LYMM Heritage Centre took another important step forward with the opening of its second exhibition.
Look@LYMM does just that, with a collection of photographs spanning the century from 1860 to 1960. The team developing the exhibition were also looking for extra, exciting ways to use photographs to bring historic Lymm to Life so there are plenty of innovative ideas including 3D and large scale images.
There is even a replica of Lymm stocks with the chance for kids to dress up for their own photograph – and if you had heard about Lymm’s fustian cutting industry but like many people had never quite understood what it entailed then there is a display of cloth and the cutting process.
A booklet accompanying the exhibition takes visitors on a short photographic walk through history round the centre of the village.
The exhibition is centred round the original photographs and collection of local man Alan Taylor but also includes images from the collections of local people who were keen to take the opportunity to share their pictures with the wider public. The show is also launching another important aspect of the Heritage Lottery funded Heritage Centre project. LyDIA stands for Lymm’s Digital Image Archive and will be an on-line collection of images and documents that will catalogued and accessible to all as well as being secured for future users including local schools.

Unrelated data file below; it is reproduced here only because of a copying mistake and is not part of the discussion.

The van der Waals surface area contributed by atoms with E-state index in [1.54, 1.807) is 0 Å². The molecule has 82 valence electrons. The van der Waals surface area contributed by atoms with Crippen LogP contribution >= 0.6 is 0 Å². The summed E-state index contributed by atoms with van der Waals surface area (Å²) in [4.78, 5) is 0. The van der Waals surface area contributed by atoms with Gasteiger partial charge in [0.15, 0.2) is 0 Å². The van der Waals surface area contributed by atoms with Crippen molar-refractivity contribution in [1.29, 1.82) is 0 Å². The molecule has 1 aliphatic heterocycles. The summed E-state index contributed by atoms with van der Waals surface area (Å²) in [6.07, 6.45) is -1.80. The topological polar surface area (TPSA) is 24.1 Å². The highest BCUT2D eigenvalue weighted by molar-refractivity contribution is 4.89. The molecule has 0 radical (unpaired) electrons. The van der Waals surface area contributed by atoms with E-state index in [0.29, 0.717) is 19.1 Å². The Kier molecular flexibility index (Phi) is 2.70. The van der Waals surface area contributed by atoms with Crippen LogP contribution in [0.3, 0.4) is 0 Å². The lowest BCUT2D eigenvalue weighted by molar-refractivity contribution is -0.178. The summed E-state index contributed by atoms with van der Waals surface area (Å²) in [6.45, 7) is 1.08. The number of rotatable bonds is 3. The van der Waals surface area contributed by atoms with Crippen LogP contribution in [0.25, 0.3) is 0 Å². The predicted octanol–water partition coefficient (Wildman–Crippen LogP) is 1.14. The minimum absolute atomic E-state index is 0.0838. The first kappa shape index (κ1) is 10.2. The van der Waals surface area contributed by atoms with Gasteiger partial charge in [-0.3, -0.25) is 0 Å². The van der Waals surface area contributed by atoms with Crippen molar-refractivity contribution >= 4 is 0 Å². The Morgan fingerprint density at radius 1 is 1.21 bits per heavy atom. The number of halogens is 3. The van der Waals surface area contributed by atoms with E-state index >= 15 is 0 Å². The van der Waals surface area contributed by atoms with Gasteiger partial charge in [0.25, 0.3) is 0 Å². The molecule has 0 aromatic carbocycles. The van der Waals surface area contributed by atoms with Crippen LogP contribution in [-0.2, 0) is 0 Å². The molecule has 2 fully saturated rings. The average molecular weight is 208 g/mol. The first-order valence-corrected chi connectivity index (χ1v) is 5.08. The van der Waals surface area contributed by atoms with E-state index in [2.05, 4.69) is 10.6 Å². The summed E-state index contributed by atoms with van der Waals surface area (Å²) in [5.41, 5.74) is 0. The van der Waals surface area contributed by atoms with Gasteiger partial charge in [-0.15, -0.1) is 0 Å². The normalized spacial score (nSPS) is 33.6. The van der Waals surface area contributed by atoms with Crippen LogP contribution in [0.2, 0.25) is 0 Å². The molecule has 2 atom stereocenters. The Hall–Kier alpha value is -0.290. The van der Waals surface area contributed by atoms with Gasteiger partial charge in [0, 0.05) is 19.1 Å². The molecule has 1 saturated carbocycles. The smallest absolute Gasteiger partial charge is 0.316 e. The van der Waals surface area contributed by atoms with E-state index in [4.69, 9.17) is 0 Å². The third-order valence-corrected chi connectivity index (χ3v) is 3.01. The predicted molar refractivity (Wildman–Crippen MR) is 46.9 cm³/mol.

Contributions are welcome at the centre and will be scanned and returned. Where possible these new images will be added to the exhibition as it progresses.
For Alan the show is the fulfilment of a long held ambition not only to see a focal point in the point where people could learn about its unique history but also to be able to show his pictures to a wider audience.
Alan said: “When I left school in the early 50s I went to work in local shops at first , a butchers and a grocer’s (Henry Millings). But I quickly discovered that my real interest was photography. Whenever I went out making deliveries I used to take my camera with me and would try to capture scenes from everyday village life. I would especially try and photograph places that I knew were due for demolition, such as the old fustian cutting blocks of cottages”.
Alan went on to pursue his chosen vocation, ending his working life as chief photographer for the Cheshire Guardian group.
The centre now has an active team of over 40 volunteers and is open to the public from 12 till 4 from Thursday till Sunday every week.
The centre can also be opened at any time for visiting groups with tours and talks available.